Socrates or Muhammad?
Joseph Ratzinger on the destiny of reason.
Oct 2, 2006, Vol. 12, No. 03 • By LEE HARRIS
To the memory of Oriana Fallaci
Benedict, in short, is not issuing a contemporary Syllabus of Errors. Instead, he is asking those in the West who "share the responsi bility for the right use of reason" to return to the kind of self-critical examination of their own beliefs that was the hallmark of ancient Greek thought at its best. The spirit that animates Benedict's address is not the spirit of Pius IX; it is the spirit of Socrates. Benedict is inviting all of us to ask ourselves, Do we really know what we are talking about when we talk about faith, reason, God, and community?
For many, it will seem paradoxical that the Roman pontiff has invoked the critical spirit of Socrates. The pope, after all, is the embodiment of the traditional authority of the Church, and the Church is supposed to have all the answers. Yet Socrates was famous as the man who had all the questions. Far from making any claims to infallibility, Socrates argued that the unexamined life was not worth living, and he was prepared to die rather than cease the process of critical self-examination. Socrates even refused to call himself wise, arguing instead that he only deserved to be called a "lover of wisdom."
Socrates skillfully employed paradox as a way to get people to think, yet even he might have been puzzled by the paradox of a Roman Catholic pope who is asking for a return to Socratic doubt and self-critique. Benedict must be perfectly aware of this paradox himself, so that we must assume that he, too, is using paradox deliber ately, as Socrates did, and for the same reason: to startle his listeners into rethinking what they thought they already knew.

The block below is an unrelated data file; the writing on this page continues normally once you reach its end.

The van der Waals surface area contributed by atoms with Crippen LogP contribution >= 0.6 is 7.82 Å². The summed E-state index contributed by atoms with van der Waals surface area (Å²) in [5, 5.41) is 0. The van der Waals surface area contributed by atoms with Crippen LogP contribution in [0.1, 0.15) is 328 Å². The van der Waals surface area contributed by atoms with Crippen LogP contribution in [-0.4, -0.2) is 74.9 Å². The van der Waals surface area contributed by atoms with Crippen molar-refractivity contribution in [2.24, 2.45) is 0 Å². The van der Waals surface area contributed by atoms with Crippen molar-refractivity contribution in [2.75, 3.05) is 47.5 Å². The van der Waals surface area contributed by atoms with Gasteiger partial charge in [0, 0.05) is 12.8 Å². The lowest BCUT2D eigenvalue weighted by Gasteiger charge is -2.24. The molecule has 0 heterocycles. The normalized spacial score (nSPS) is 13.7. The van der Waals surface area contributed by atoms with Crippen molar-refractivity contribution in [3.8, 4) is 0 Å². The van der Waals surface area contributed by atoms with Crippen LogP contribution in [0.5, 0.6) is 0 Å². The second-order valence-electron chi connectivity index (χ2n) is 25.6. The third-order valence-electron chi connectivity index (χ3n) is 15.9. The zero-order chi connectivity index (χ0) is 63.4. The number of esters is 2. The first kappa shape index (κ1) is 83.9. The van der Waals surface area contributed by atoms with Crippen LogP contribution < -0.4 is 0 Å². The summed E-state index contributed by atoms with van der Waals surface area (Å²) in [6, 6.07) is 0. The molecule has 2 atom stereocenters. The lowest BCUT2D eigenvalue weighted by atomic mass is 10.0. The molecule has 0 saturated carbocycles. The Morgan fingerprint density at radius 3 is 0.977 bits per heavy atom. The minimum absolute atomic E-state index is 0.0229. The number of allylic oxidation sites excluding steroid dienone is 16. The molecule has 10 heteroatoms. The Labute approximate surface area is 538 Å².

But why should Pope Benedict XVI feel the need at this moment in history to emphasize and highlight the role that Greek philosophical inquiry played in "the foundation of what can rightly be called Europe"? Christian Europe, after all, was a fusion of diverse elements: the Hebrew tradition, the experience of the early Christian community, the Roman genius for law, order, and hierarchy, the Germanic barbarians' love of freedom, among many others. In this cultural amalgam, Greek philosophy certainly played a role, yet its contribution was controversial from the beginning. In the second century A.D., the eminent Christian theologian Tertullian, who had been trained as a Roman lawyer, asked contemptuously: "What does Athens have to do with Jerusalem?" For Tertullian, Athens represented hot-air and wild speculation. Many others in the early Church agreed, among them those who burned the writings of the most brilliant of all Greek theologians, Origen. Yet Benedict's address can be understood as a return to the position of the man who taught Origen, the vastly erudite St. Clement of Alexandria.
St. Clement argued that Greek philosophy had been given by God to mankind as a second source of truth, comparable to the Hebrew revelation. For St. Clement, Socrates and Plato were not pagan thinkers; they prefigured Christianity. Contrary to what Tertullian believed, Christianity needed more than just Jerusalem: It needed Athens too. Pope Benedict in his address makes a strikingly similar claim: "The encounter between the Biblical message and Greek thought did not happen by chance." This encounter, for Benedict, was providential, just as it had been for St. Clement. Furthermore, Benedict argues that the "inner rapprochement between Biblical faith and Greek philosophical inquiry was an event of decisive importance not only from the standpoint of the history of religions, but also from that of world history." For Benedict, however, this event is not mere ancient history. It is a legacy that we in the West are all duty-bound to keep alive--yet it is a legacy that is under attack, both from those who do not share it, namely Islam, and from those who are its beneficiaries and do not understand it, namely, Western intellectuals.